Enter IMOGEN. Clo. Good morrow, fairest sister: Your sweet hand.

Imo. Good morrow, sir: You lay out too much pains For purchasing bnt trouble: the thanks I give, Is telling you that I am poor of thanks, And scarce can spare them. Clo.

Still, I swear, I love you. Imo. If you but said so, 'twere as deep with me: If you swear still, your recompense is still That I regard it not. Clo.

This is no answer. Imo. But that you shall not say I yield, being silent, I would not speak. I pray you, spare me: i'faith, I shall unfold equal discourtesy To your best kindness; one of your great knowing Should learn, being taught, forbearance.

Clo. To leave you in your madness, 'twere my sin : I will not.

Imo. Fools are not mad folks.

Clo.

Do you call me fool? Imo. As I am mad, I do: If you'll be patient, I'll no more be mad; That cures us both. I am much sorry, sir, You put me to forget a lady's manners, By being so verbal: and learn now, for all, That I, which know my heart, do here pronounce, By the very truth of it, I care not for you; And am so near the lack of charity (To accuse myself), I hate you : which I had rather You felt, than make't my boast. Clo.

You sin against
Obedience, which you owe your father. For
The contract you pretend with that base wretch,
(One, bred of alms, and foster'd with cold dishes,
With scraps o'the court, it is no contract, none:
And though it be allow'd in meaner parties,
(Yet who, than he, more mean?) to knit their souls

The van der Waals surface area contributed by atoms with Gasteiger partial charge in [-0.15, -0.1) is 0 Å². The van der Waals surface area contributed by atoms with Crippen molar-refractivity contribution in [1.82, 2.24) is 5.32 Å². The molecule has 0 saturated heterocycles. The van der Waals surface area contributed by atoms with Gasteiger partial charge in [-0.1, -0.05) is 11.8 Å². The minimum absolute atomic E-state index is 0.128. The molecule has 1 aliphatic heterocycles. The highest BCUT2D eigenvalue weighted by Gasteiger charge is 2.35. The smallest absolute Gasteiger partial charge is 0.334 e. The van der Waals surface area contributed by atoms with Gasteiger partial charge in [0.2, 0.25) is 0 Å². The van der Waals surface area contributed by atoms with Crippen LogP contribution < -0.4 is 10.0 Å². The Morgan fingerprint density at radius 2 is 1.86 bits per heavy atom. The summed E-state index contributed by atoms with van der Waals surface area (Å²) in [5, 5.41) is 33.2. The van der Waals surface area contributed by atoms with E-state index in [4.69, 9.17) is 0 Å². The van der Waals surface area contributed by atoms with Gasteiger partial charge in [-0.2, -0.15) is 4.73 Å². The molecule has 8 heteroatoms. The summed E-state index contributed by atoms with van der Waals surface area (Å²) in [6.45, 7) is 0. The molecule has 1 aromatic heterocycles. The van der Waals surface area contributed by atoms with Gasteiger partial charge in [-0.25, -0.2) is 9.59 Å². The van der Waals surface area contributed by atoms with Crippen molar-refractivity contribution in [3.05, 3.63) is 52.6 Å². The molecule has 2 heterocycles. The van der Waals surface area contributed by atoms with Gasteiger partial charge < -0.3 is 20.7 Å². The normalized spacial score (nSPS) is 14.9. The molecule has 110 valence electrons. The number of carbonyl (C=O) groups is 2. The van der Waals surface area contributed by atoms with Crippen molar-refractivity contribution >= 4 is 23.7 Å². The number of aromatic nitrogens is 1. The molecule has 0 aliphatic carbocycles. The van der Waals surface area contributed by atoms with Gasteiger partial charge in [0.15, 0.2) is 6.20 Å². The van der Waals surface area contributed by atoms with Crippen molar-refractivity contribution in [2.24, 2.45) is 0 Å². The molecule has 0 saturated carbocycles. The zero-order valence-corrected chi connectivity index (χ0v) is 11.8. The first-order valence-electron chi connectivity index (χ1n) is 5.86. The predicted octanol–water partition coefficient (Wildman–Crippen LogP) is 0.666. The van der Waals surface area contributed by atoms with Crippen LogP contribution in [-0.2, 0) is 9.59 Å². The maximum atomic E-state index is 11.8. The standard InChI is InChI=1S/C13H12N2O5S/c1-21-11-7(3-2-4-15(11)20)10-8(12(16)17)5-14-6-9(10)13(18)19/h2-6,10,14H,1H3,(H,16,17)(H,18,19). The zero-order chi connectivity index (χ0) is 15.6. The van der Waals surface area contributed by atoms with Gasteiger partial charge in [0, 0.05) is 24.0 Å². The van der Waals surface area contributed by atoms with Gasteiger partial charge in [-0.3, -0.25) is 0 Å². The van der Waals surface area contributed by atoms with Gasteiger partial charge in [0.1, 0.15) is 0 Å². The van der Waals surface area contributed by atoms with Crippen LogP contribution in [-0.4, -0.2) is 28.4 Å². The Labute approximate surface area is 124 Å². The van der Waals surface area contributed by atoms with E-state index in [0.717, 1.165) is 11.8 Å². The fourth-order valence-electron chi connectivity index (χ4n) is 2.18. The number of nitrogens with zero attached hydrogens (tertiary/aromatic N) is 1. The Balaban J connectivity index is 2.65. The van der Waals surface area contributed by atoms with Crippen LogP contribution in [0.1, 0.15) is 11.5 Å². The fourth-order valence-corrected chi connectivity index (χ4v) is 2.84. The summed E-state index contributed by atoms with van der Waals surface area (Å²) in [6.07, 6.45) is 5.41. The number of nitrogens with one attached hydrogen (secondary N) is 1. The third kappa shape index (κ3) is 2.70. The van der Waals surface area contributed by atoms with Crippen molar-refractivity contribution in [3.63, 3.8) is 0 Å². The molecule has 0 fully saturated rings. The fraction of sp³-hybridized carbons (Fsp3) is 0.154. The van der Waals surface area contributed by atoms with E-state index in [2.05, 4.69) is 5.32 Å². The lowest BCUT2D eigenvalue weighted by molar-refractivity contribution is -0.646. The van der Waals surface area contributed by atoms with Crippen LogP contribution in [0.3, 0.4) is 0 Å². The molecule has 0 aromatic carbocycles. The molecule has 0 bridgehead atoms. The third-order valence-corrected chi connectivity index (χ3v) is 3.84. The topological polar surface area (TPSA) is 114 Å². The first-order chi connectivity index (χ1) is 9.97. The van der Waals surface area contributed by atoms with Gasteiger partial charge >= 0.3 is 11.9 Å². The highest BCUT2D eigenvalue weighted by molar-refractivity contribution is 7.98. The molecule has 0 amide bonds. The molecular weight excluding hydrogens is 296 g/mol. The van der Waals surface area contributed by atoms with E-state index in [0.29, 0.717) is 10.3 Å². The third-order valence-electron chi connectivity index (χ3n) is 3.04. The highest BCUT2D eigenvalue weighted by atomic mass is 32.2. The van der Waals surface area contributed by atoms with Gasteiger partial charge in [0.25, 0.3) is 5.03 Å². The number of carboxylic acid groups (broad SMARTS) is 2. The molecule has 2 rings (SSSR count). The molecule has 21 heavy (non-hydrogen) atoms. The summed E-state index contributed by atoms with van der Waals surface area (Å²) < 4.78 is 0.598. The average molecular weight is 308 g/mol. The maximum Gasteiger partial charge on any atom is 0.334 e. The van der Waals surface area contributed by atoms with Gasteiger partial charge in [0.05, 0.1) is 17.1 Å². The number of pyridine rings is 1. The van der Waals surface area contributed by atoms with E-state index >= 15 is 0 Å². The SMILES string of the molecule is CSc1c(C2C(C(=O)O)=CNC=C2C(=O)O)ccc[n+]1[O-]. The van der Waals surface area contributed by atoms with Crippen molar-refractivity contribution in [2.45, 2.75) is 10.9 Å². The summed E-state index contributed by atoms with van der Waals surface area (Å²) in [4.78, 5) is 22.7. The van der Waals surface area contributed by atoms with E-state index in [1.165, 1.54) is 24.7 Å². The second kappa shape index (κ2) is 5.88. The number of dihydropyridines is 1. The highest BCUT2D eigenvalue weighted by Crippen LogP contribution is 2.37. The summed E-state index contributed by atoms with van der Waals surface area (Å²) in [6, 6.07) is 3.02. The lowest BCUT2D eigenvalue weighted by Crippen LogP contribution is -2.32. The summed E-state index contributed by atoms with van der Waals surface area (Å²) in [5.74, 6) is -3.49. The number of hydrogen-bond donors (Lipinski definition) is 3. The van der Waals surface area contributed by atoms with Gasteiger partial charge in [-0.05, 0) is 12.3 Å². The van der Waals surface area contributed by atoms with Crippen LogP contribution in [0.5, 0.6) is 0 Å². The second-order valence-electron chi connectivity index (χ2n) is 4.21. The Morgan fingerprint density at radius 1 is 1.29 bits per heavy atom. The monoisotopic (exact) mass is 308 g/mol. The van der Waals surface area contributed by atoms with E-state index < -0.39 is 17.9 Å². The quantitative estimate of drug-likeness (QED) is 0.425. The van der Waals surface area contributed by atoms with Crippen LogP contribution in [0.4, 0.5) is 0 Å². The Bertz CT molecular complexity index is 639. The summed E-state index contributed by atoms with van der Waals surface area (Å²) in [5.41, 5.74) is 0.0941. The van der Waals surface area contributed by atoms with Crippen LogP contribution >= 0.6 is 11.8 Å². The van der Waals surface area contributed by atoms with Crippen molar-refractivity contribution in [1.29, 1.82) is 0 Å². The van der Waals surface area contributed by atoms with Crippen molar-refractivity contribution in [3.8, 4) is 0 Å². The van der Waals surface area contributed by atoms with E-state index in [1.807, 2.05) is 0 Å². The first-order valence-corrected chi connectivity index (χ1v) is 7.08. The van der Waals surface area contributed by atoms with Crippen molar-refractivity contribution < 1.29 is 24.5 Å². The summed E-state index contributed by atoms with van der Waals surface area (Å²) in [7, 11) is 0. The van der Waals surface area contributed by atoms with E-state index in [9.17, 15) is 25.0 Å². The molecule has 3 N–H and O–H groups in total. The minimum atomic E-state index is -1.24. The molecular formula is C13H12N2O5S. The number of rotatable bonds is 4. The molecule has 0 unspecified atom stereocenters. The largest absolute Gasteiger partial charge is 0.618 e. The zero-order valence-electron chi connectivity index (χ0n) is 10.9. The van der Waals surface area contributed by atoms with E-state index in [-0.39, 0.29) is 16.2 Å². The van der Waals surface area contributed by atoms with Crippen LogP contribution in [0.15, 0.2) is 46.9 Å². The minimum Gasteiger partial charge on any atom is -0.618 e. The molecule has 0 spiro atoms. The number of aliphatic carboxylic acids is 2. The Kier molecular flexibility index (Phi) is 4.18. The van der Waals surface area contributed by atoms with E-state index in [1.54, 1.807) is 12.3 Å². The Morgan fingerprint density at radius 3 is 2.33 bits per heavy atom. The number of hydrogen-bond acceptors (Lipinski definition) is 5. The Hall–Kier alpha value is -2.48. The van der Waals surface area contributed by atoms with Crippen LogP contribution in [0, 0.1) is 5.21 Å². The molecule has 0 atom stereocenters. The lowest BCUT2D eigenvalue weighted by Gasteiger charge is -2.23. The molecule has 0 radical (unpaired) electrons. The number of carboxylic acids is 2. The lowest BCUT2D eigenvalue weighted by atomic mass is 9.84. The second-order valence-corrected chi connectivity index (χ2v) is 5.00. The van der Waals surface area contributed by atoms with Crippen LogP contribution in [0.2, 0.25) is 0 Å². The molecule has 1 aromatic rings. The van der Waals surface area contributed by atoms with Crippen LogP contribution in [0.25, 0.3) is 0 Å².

On whom there is no more dependency
But brats and beggary) in self-figer'd knot;
Yet you are curb'd from that enlargement by
The consequence o'the crown; and must not soil
The precious note of it with a base slave,
A hilding for a livery, a squire's cloth,
A pantler, not so eminent.
Imo.

Profane fellow!
Wert thou the son of Japiter, and no more,
But what thou art, besides, thou wert too base
To be his groom : thou wert dignified enough,
Even to the point of envy, if 'twere inade
Comparative for your virtues, to be styld
The under-hangman of his kingdom; and hated
For being preferr'd so well.
Clo.

The south-fog rot bim!
Imo. He never can meet more mischance, than come
To be but nam’d of thee. His meanest garment,
That ever hath but clipp'd his body, is dearer,
In my respect, than all the bairs above thee,
Were they all made such inen.How now, Pisanio?

Enter PISANIO.
Clo. His garment? Now, the devil-
Imo. To Dorothy my woman hie thee presently :
Clo. His garment?
Imo.

I am sprighted with a fool;
Frighted, and anger'd worse :- Go, bid my woman
Search for a jewel, that too casually
Hath left mine arm; it was thy master's; 'shrew me,
If I would lose it for a revenue
Of any king's in Europe. I do think,
I saw't this morning : confident I am,
Last night 'twas on mine arm; I kiss'd it:
I hope, it be not gone, to tell my lord
That I kiss aught but he.
Pis.

'Twill not be lost. Imo. I hope so: go, and search, [Exit Pisanio. Clo.

You have abus'd me:-,
His meanest garment?
Imo.

Ay; I said so, sir.
If you will make't an action, call witness to't.
Člo. I will inform

your

father. Imo.

Your mother too : She's my good lady; and will conceive, I hope, But the worst of me. SoʻI leave you, sir, To the worst of discontent.

[Erit. Clo.

I'll be reveng'd :His meanest garment?-Well.

[Exit.

SCENE IV.
ROME. An Apartment in PHILARIO's House.

Enter PostHUMUS and PHILARIO,
Post. Fear it not, sir : I would, I were so sure
To win the king, as I am bold, her honour
Will remain hers.
Phi.

What means do you make to him?
Post. Not any; but abide the change of time;
Quake in the present winter's state, and wish
That warmer days would come: In these fear'd hopes,